Klezmer Xylophone

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Recently I received an inquiry from Jon Singer, a percussionist in Brooklyn, NY.  He had a copy of my 284-page discography, “The Xylophone in Acoustic Recordings. ”  Jon had just met with Arnie Lang who was a student of Billy Gladstone.  Arnie remembered Gladstone playing a ’78-rpm record in a lesson.  The music consisted of popular tunes and ragtime on xylophone.  Since then Arnie hasn’t been able to find it and wonders if he made up some false memory.  Jon wanted to know if there are any examples of Gladstone’s xylophone playing other than on a recording of  “Ida/Some of These Days medley.”

Jon was also interested in klezmer playing on the xylophone. He came across a record by Jacob (Jake) Hoffman titled,  “Doina and Hora” (listed without the title in my discography on page 169) from 1923.  Jon asked if I have heard any other examples in this style.  Jon said that the xylophone playing on the Hoffman record seems to be an improvisation with Kandel’s Orchestra suggesting that Hoffman was a working klezmer musician as well as orchestral percussionist.  Finally, Jon wanted me to tell him something about my background with xylophone research and whether I have any plans to be in New York City any time soon.

Here is my response to Jon.

I have not crossed paths with any recordings by Billy Gladstone, including “Ida/Some of These Days medley,” which was quite possibly an electric-process recording made after 1929 and therefore not included in my book dealing with acoustic recordings.  I’ve never even heard of any records by Gladstone.  Nor have I any knowledge about Klezmer xylophone recordings other than the one mentioned (which I also had never heard). {Jon graciously emailed an audio file of “Doina and Hora” to me] Click

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to listen to this recording.

Both Bob Becker and I had played arrangements by George Hamilton Green when we were studying with William Street at the Eastman School of Music from 1964 to 1969.  My interest in the music was increased by performing the music of G.H. Green in the 1970s with Bob in NEXUS.    Finding an old ’78-rpm record by G.H. Green in an antique shop got me interested in researching  old records featuring the xylophone.  The book/discography was the result of a 10-year personal research project (1970 to 1980) involving the collection of old records, record catalogs, record-industry magazines, and library archives in Rochester and in New York City.  The book is admittedly incomplete, because there were numerous recordings made by players and small companies whose files have been lost to history.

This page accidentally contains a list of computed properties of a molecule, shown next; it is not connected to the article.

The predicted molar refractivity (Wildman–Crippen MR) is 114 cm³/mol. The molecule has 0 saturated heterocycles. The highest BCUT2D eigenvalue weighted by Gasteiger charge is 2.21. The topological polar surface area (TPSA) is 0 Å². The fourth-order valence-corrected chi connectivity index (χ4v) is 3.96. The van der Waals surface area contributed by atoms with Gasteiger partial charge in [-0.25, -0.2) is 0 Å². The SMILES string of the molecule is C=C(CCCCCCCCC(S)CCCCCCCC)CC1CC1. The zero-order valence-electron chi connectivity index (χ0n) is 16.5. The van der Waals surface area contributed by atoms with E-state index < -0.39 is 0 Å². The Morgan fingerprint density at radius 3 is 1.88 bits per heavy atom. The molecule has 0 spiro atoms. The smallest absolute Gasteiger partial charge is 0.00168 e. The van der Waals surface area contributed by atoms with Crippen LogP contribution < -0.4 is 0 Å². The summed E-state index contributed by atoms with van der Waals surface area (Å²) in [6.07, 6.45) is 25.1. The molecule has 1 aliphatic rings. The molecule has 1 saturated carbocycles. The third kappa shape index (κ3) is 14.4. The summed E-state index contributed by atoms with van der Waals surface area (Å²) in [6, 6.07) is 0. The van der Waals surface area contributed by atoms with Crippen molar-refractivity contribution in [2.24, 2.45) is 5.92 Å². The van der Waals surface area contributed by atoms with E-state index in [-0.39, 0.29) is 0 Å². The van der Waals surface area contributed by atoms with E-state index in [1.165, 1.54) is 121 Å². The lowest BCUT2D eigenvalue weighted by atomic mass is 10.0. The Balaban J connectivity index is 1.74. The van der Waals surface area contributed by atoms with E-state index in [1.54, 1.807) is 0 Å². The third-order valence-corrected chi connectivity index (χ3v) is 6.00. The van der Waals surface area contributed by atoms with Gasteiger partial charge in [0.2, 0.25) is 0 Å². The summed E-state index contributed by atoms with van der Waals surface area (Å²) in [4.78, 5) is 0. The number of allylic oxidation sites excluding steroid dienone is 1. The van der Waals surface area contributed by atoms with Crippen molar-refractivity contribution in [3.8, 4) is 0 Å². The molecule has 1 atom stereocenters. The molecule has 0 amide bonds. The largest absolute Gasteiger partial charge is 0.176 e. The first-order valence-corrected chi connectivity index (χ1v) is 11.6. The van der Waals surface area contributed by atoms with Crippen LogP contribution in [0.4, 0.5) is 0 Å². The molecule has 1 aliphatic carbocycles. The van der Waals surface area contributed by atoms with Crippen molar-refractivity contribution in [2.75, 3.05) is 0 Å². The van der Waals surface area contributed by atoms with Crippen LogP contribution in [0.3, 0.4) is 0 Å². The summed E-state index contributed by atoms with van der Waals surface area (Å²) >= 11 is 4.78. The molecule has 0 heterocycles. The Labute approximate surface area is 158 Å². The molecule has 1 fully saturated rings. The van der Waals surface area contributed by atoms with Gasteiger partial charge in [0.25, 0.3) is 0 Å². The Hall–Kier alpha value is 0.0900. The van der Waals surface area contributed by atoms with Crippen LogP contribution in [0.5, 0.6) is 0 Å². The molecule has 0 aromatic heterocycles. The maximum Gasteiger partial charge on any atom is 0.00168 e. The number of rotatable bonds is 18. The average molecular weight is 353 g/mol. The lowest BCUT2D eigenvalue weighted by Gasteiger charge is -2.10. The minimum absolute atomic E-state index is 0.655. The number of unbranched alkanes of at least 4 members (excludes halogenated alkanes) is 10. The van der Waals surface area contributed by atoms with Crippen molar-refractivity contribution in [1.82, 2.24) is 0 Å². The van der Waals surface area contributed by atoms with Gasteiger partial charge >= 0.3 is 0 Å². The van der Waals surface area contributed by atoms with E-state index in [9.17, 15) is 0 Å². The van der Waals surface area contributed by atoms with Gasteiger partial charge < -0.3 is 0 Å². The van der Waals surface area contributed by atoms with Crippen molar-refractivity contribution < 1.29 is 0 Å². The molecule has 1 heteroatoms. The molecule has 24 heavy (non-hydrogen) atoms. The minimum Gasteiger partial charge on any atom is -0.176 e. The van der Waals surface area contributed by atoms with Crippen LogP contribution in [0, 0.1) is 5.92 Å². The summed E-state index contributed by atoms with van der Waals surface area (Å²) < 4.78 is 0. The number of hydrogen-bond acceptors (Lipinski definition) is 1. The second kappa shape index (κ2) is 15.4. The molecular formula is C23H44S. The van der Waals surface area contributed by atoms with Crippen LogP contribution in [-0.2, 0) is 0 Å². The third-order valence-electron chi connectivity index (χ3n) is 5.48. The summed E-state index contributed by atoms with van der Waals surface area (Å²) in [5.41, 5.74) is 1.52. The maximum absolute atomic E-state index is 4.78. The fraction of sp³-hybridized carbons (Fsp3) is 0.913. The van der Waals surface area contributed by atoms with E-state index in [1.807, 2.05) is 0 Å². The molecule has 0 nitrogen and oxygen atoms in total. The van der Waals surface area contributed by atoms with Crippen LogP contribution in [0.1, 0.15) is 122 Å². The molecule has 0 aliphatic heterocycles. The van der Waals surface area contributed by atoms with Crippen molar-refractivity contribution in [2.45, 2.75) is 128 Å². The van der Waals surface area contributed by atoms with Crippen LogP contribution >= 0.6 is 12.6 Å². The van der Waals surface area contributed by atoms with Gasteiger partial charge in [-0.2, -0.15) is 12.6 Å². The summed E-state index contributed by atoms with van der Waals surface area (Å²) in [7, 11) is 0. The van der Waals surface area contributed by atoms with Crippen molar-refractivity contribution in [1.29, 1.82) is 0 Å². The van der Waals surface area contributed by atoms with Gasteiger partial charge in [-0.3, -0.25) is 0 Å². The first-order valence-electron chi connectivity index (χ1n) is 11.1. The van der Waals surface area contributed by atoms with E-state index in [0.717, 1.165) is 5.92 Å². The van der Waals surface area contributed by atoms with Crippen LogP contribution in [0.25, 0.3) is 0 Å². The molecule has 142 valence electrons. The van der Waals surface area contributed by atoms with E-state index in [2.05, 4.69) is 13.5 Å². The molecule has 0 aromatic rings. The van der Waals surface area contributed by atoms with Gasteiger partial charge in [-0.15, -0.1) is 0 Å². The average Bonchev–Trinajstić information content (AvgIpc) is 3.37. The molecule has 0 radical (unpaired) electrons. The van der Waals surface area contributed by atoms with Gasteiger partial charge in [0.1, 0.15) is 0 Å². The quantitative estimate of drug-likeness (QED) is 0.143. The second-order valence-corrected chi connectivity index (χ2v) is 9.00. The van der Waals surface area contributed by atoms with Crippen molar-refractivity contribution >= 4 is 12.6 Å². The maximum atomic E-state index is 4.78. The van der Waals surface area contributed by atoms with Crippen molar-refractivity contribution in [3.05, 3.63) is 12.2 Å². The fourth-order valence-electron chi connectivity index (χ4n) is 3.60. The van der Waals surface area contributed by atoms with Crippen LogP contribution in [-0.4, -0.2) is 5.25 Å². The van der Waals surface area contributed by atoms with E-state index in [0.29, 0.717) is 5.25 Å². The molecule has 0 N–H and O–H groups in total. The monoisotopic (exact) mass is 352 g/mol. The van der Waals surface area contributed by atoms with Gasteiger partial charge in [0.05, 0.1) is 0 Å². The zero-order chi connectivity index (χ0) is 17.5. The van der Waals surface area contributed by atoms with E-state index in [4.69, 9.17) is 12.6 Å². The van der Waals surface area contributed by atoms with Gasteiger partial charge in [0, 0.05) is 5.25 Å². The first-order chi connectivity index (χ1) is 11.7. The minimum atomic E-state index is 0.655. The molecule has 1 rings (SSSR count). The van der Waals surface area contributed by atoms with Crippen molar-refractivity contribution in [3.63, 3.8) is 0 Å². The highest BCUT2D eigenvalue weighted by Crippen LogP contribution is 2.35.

I occasionally get down to NYC when I perform with Paul Winter in his Winter Solstice concerts in December at the Cathedral of St. John the Divine on Amsterdam and 110th.  Last December I missed it because I was teaching in Japan, and I may be doing the same this year; I don’t know for sure yet.  In any case, I send best wishes.

Sincerely, Bill Cahn

One Response to “Klezmer Xylophone”

  1. Glenn Orenstein

    There is a 1928(?) recording by the Abe Shwartz Orchestra of a piece called Di Rayze Nuch Amerike (The Trip to America). This also features Jake Hoffman on xylophone. The piece, which is partially written in a klezmer mode, is a Sousa-like march.

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